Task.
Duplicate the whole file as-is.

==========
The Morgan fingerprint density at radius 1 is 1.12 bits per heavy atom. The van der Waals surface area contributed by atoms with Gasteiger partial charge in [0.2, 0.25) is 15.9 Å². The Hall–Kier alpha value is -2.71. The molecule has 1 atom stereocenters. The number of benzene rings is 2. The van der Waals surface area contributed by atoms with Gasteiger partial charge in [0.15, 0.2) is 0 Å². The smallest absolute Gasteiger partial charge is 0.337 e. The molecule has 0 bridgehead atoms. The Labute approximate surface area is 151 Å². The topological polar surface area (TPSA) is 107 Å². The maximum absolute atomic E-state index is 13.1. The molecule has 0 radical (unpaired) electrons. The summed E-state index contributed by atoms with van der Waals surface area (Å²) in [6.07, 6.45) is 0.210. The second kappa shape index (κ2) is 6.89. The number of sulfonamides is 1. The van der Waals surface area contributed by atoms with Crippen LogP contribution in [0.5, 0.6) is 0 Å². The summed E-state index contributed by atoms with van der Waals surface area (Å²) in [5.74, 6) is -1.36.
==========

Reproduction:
The Morgan fingerprint density at radius 1 is 1.12 bits per heavy atom. The van der Waals surface area contributed by atoms with Gasteiger partial charge in [0.2, 0.25) is 15.9 Å². The Hall–Kier alpha value is -2.71. The molecule has 1 atom stereocenters. The number of benzene rings is 2. The van der Waals surface area contributed by atoms with Gasteiger partial charge in [0.15, 0.2) is 0 Å². The smallest absolute Gasteiger partial charge is 0.337 e. The molecule has 0 bridgehead atoms. The Labute approximate surface area is 151 Å². The topological polar surface area (TPSA) is 107 Å². The maximum absolute atomic E-state index is 13.1. The molecule has 0 radical (unpaired) electrons. The summed E-state index contributed by atoms with van der Waals surface area (Å²) in [6.07, 6.45) is 0.210. The second kappa shape index (κ2) is 6.89. The number of sulfonamides is 1. The van der Waals surface area contributed by atoms with Crippen LogP contribution in [0.5, 0.6) is 0 Å². The summed E-state index contributed by atoms with van der Waals surface area (Å²) in [5.74, 6) is -1.36.